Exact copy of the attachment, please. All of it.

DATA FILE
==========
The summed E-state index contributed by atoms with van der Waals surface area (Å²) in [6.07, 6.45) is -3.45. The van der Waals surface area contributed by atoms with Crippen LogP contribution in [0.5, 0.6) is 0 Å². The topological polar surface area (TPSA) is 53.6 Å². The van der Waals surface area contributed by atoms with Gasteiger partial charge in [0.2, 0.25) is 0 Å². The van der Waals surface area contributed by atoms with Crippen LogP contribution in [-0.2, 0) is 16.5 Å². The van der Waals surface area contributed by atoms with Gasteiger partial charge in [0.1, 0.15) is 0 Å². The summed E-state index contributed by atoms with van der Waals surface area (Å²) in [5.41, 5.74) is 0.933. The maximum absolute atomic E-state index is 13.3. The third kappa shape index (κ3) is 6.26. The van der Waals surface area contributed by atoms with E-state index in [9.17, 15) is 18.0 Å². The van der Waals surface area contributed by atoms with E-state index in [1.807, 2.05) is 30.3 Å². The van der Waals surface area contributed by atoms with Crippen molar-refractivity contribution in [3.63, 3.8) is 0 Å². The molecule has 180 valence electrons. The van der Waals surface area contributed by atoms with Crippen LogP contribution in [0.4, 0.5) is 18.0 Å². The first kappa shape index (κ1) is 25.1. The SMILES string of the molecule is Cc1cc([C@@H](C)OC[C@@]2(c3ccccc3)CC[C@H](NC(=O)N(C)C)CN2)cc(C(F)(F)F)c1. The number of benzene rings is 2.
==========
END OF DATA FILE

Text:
The summed E-state index contributed by atoms with van der Waals surface area (Å²) in [6.07, 6.45) is -3.45. The van der Waals surface area contributed by atoms with Crippen LogP contribution in [0.5, 0.6) is 0 Å². The topological polar surface area (TPSA) is 53.6 Å². The van der Waals surface area contributed by atoms with Gasteiger partial charge in [0.2, 0.25) is 0 Å². The van der Waals surface area contributed by atoms with Crippen LogP contribution in [-0.2, 0) is 16.5 Å². The van der Waals surface area contributed by atoms with Gasteiger partial charge in [0.1, 0.15) is 0 Å². The summed E-state index contributed by atoms with van der Waals surface area (Å²) in [5.41, 5.74) is 0.933. The maximum absolute atomic E-state index is 13.3. The third kappa shape index (κ3) is 6.26. The van der Waals surface area contributed by atoms with E-state index in [9.17, 15) is 18.0 Å². The van der Waals surface area contributed by atoms with E-state index in [1.807, 2.05) is 30.3 Å². The van der Waals surface area contributed by atoms with Crippen molar-refractivity contribution in [3.63, 3.8) is 0 Å². The molecule has 180 valence electrons. The van der Waals surface area contributed by atoms with Crippen LogP contribution in [0.4, 0.5) is 18.0 Å². The first kappa shape index (κ1) is 25.1. The SMILES string of the molecule is Cc1cc([C@@H](C)OC[C@@]2(c3ccccc3)CC[C@H](NC(=O)N(C)C)CN2)cc(C(F)(F)F)c1. The number of benzene rings is 2.